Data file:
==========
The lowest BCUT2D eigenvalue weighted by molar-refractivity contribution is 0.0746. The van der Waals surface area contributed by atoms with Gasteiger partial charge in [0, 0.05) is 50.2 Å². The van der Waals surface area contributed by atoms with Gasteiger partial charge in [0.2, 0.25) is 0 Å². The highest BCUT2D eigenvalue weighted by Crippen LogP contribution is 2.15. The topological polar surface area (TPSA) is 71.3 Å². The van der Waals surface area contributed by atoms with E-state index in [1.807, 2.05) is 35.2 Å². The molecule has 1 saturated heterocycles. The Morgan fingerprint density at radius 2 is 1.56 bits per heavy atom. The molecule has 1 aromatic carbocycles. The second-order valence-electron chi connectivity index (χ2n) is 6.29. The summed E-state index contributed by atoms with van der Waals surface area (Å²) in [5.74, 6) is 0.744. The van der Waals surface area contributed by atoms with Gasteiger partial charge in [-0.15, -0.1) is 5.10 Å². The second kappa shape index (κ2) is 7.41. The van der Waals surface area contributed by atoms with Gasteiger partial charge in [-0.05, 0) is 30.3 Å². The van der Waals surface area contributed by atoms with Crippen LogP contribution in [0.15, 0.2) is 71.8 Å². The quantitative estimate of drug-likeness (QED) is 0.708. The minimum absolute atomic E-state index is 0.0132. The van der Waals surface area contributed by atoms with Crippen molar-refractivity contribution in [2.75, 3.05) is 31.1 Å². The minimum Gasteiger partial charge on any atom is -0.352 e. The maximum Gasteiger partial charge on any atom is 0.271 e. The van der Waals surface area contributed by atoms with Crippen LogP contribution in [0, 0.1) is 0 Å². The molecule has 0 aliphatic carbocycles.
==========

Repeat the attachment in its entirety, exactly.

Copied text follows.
The lowest BCUT2D eigenvalue weighted by molar-refractivity contribution is 0.0746. The van der Waals surface area contributed by atoms with Gasteiger partial charge in [0, 0.05) is 50.2 Å². The van der Waals surface area contributed by atoms with Gasteiger partial charge in [0.2, 0.25) is 0 Å². The highest BCUT2D eigenvalue weighted by Crippen LogP contribution is 2.15. The topological polar surface area (TPSA) is 71.3 Å². The van der Waals surface area contributed by atoms with E-state index in [1.807, 2.05) is 35.2 Å². The molecule has 1 saturated heterocycles. The Morgan fingerprint density at radius 2 is 1.56 bits per heavy atom. The molecule has 1 aromatic carbocycles. The second-order valence-electron chi connectivity index (χ2n) is 6.29. The summed E-state index contributed by atoms with van der Waals surface area (Å²) in [5.74, 6) is 0.744. The van der Waals surface area contributed by atoms with Gasteiger partial charge in [-0.15, -0.1) is 5.10 Å². The second kappa shape index (κ2) is 7.41. The van der Waals surface area contributed by atoms with Gasteiger partial charge in [-0.05, 0) is 30.3 Å². The van der Waals surface area contributed by atoms with Crippen LogP contribution in [0.15, 0.2) is 71.8 Å². The quantitative estimate of drug-likeness (QED) is 0.708. The minimum absolute atomic E-state index is 0.0132. The van der Waals surface area contributed by atoms with Crippen molar-refractivity contribution in [2.75, 3.05) is 31.1 Å². The minimum Gasteiger partial charge on any atom is -0.352 e. The maximum Gasteiger partial charge on any atom is 0.271 e. The van der Waals surface area contributed by atoms with Crippen LogP contribution in [0, 0.1) is 0 Å². The molecule has 0 aliphatic carbocycles.